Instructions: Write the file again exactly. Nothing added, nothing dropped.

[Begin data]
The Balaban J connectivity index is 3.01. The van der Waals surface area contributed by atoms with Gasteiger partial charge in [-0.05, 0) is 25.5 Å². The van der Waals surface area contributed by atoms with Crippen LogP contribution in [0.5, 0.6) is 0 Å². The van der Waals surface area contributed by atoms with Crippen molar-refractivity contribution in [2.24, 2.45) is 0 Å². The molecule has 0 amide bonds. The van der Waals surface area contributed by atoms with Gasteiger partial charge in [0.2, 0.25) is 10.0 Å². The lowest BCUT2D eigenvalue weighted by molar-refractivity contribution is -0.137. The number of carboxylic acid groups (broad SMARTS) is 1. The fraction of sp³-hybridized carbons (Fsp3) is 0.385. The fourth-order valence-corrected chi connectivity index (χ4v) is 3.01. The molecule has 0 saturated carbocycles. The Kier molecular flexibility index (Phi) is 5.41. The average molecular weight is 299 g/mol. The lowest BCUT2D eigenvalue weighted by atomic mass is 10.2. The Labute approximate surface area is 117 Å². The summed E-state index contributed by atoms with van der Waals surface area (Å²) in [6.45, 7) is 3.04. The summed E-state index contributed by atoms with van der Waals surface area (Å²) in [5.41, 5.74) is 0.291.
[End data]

The Balaban J connectivity index is 3.01. The van der Waals surface area contributed by atoms with Gasteiger partial charge in [-0.05, 0) is 25.5 Å². The van der Waals surface area contributed by atoms with Crippen LogP contribution in [0.5, 0.6) is 0 Å². The van der Waals surface area contributed by atoms with Crippen molar-refractivity contribution in [2.24, 2.45) is 0 Å². The molecule has 0 amide bonds. The van der Waals surface area contributed by atoms with Gasteiger partial charge in [0.2, 0.25) is 10.0 Å². The lowest BCUT2D eigenvalue weighted by molar-refractivity contribution is -0.137. The number of carboxylic acid groups (broad SMARTS) is 1. The fraction of sp³-hybridized carbons (Fsp3) is 0.385. The fourth-order valence-corrected chi connectivity index (χ4v) is 3.01. The molecule has 0 saturated carbocycles. The Kier molecular flexibility index (Phi) is 5.41. The average molecular weight is 299 g/mol. The lowest BCUT2D eigenvalue weighted by atomic mass is 10.2. The Labute approximate surface area is 117 Å². The summed E-state index contributed by atoms with van der Waals surface area (Å²) in [6.45, 7) is 3.04. The summed E-state index contributed by atoms with van der Waals surface area (Å²) in [5.41, 5.74) is 0.291.